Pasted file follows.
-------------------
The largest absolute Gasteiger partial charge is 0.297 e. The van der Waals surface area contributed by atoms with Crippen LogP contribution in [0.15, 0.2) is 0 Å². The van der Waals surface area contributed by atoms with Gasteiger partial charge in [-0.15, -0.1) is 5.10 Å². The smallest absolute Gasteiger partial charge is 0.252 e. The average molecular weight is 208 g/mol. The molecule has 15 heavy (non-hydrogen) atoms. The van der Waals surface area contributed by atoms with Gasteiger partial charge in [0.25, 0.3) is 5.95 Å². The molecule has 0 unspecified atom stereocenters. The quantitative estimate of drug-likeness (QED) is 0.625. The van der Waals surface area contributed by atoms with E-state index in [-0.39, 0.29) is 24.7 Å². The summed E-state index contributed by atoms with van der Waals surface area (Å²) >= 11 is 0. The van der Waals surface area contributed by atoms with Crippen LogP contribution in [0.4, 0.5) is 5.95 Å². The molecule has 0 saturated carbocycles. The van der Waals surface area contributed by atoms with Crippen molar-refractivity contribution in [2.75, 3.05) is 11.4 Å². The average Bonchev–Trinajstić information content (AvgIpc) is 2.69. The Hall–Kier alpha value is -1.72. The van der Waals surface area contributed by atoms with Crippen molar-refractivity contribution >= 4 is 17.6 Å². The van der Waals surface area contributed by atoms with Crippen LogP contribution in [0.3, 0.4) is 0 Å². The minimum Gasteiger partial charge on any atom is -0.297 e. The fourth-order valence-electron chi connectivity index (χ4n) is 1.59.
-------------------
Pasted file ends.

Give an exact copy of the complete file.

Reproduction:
The largest absolute Gasteiger partial charge is 0.297 e. The van der Waals surface area contributed by atoms with Crippen LogP contribution in [0.15, 0.2) is 0 Å². The van der Waals surface area contributed by atoms with Gasteiger partial charge in [-0.15, -0.1) is 5.10 Å². The smallest absolute Gasteiger partial charge is 0.252 e. The average molecular weight is 208 g/mol. The molecule has 15 heavy (non-hydrogen) atoms. The van der Waals surface area contributed by atoms with Gasteiger partial charge in [0.25, 0.3) is 5.95 Å². The molecule has 0 unspecified atom stereocenters. The quantitative estimate of drug-likeness (QED) is 0.625. The van der Waals surface area contributed by atoms with E-state index in [-0.39, 0.29) is 24.7 Å². The summed E-state index contributed by atoms with van der Waals surface area (Å²) >= 11 is 0. The van der Waals surface area contributed by atoms with Crippen LogP contribution in [0.4, 0.5) is 5.95 Å². The molecule has 0 saturated carbocycles. The van der Waals surface area contributed by atoms with Crippen molar-refractivity contribution in [2.75, 3.05) is 11.4 Å². The average Bonchev–Trinajstić information content (AvgIpc) is 2.69. The Hall–Kier alpha value is -1.72. The van der Waals surface area contributed by atoms with Crippen molar-refractivity contribution >= 4 is 17.6 Å². The van der Waals surface area contributed by atoms with Crippen LogP contribution in [0.3, 0.4) is 0 Å². The minimum Gasteiger partial charge on any atom is -0.297 e. The fourth-order valence-electron chi connectivity index (χ4n) is 1.59.